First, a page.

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Red Malaysian Guavas
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Red Malaysian guavas are a larger variety, averaging 8 to 10 centimeters in diameter, and have a round to oval shape. The skin is thin, bumpy, glossy, and textured, ripening to a dark purple-brown hue. Underneath the surface, the flesh is soft, semi-granular, tender, and aqueous with variegated shades of pink, purple, and white. The vibrant flesh also encases a few round, ivory seeds that are edible but are typically swallowed whole due to their hard and dense nature. Red Malaysian guavas are highly aromatic and have a sweet-tart, complex flavoring comprised of floral, fruity, and musky notes. The fruits also contain low acidity, reducing the sour, tannic flavor commonly associated with other guava varieties.
Red Malaysian guavas are available in the fall through early spring in the United States. In tropical regions of Southeast Asia, the trees may produce fruits multiple times a year, with a peak season in the northeast monsoon season.
Red Malaysian guavas, botanically classified as Psidium guajava, are a rare, sweet-tart variety belonging to the Myrtaceae family. The soft fruits are a type of tropical guava known for their pigmented, dark purple-brown skin and vibrant, red-purple flesh. Red Malaysian guavas are sometimes known as Thai Maroon guavas and are primarily viewed as an ornamental variety grown through small farms and home gardens. The trees are highly favored for their peeling bark and variegated leaves, showcasing hues of red and green, and when it is in bloom, the trees bear distinct, bright pink flowers, which are notably different from the white flowers of other guava varieties. Red Malaysian guava trees can also produce fruit after one year and are highly prolific once established. Despite their favorable taste and unique appearance, Red Malaysian guavas are not commercially cultivated due to their thin, delicate skin and are primarily grown for sale in local fresh markets.
Red Malaysian guavas are a good source of vitamins A and C, antioxidants that reduce inflammation, boost collagen production within the skin, and strengthen the immune system. The tropical fruits also contain fiber to regulate the digestive tract, potassium to balance fluid levels in the body, and magnesium to control blood pressure.
Red Malaysian guavas are best suited for fresh applications as their sweet, floral taste, and pigmented flesh are showcased when consumed straight, out-of-hand. The entire fruit can be eaten, including the skin, flesh, and seeds, but the seeds have a very hard consistency and are sometimes discarded due to preference. Red Malaysian guavas can be consumed similarly to an apple or sliced into wedges and eaten as a snack. The flesh can also be blended into juices and smoothies, used to flavor cocktails and fruit punches, cut and tossed into fruit and green salads, chopped into condiments, or served on cheese plates. In addition to fresh applications, Red Malaysian guavas can be cooked into sauces, syrups, jams, and jellies, or they can be incorporated as flavoring into ice cream, baked goods, and candies. The fruits can also be dried into fruit leather for extended use. Red Malaysian guavas pair well with cheeses such as manchego, goat, and feta, fruits such as pitaya, papaya, pineapples, strawberries, coconuts, and mangoes, and herbs such as basil, Thai lime leaves, and mint. Whole Red Malaysian guavas can be stored for 1-3 days at room temperature or 7-15 days in the refrigerator. Once ripe, it is recommended to consume the fruit immediately for the best texture and flavor.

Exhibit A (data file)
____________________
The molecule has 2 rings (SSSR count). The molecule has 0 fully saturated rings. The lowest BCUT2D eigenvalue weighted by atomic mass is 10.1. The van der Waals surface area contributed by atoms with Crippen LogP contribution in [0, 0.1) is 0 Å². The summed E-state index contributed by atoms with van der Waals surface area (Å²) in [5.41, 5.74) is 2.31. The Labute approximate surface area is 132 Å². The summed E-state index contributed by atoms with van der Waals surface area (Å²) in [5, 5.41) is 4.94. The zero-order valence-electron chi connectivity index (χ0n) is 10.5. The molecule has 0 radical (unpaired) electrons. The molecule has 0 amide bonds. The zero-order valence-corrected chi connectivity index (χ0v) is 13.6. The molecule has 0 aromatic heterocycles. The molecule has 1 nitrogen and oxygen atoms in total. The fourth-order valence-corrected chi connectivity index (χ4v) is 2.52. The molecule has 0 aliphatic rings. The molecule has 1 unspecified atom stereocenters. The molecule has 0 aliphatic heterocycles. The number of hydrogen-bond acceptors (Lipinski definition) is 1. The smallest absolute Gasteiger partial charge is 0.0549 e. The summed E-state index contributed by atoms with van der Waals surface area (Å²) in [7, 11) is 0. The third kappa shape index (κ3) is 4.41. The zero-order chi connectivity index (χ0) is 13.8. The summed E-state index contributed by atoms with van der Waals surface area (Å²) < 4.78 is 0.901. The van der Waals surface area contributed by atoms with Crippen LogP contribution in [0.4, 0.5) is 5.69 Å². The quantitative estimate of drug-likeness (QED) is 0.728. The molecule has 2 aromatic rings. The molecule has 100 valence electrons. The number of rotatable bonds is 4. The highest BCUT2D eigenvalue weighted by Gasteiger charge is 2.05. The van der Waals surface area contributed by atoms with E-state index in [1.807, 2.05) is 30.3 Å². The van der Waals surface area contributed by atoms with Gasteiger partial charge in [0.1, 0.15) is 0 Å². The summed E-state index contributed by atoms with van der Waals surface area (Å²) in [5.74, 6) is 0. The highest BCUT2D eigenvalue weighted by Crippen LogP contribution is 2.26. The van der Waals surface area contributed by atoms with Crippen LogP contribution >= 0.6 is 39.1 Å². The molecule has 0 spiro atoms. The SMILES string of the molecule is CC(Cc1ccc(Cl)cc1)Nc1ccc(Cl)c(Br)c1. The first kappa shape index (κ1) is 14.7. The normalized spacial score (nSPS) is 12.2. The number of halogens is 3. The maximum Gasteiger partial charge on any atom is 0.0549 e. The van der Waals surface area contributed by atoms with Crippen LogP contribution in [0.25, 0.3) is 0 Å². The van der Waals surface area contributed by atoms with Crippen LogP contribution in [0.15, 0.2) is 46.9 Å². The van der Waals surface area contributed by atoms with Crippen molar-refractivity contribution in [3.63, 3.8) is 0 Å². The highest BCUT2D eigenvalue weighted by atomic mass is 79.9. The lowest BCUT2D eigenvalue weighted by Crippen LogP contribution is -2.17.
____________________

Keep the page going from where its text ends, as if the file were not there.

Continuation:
Red Malaysian guavas are classified as a dessert variety, which are fruits primarily consumed raw when they are soft and ripe. In Southeast Asia, guava is one of the most popular fruits used in fresh beverages, favored for its bright, sweet, and tangy flavor. Fruit drinks are seen as a refreshing reprieve during hot, humid weather, and the drinks are widely found through street vendors, in local markets, and at restaurants. The beverages are also seen as a natural source of nutrients and are served with large amounts of ice to cool the internal body temperature. In addition to beverages, guavas are sold sliced and are sprinkled with sour dried plum powder as a sweet and sour snack.
Guavas are native to regions spanning from Southern Mexico to Central America and have been growing wild since ancient times. In the 15th and 16th centuries, guavas were spread to Southeast Asia, the Caribbean, Africa, and the South Pacific through Portuguese and Spanish explorers, where the plants were naturalized and grown in home gardens. Over time through cultivation, many new guava varieties, including Red Malaysian guavas, were developed in Southeast Asia for local consumption. Red Malaysian guavas are not commercially cultivated and are grown on a small scale in Southeast Asia, India, Oceania, Australia, and select areas of the United States.
Recipes that include Red Malaysian Guavas. One is easiest, three is harder.
|Keeping It Relle||Guava Jam Recipe|
|Delicious||Cashew Tart With Guava Sorbet|
|Appon's Thai Food||Guava Fruit Juice|
|Aussie Taste||Guava Rum Sauce|
|The Devil Wears Salad||Celeriac Mango and Guava Salad|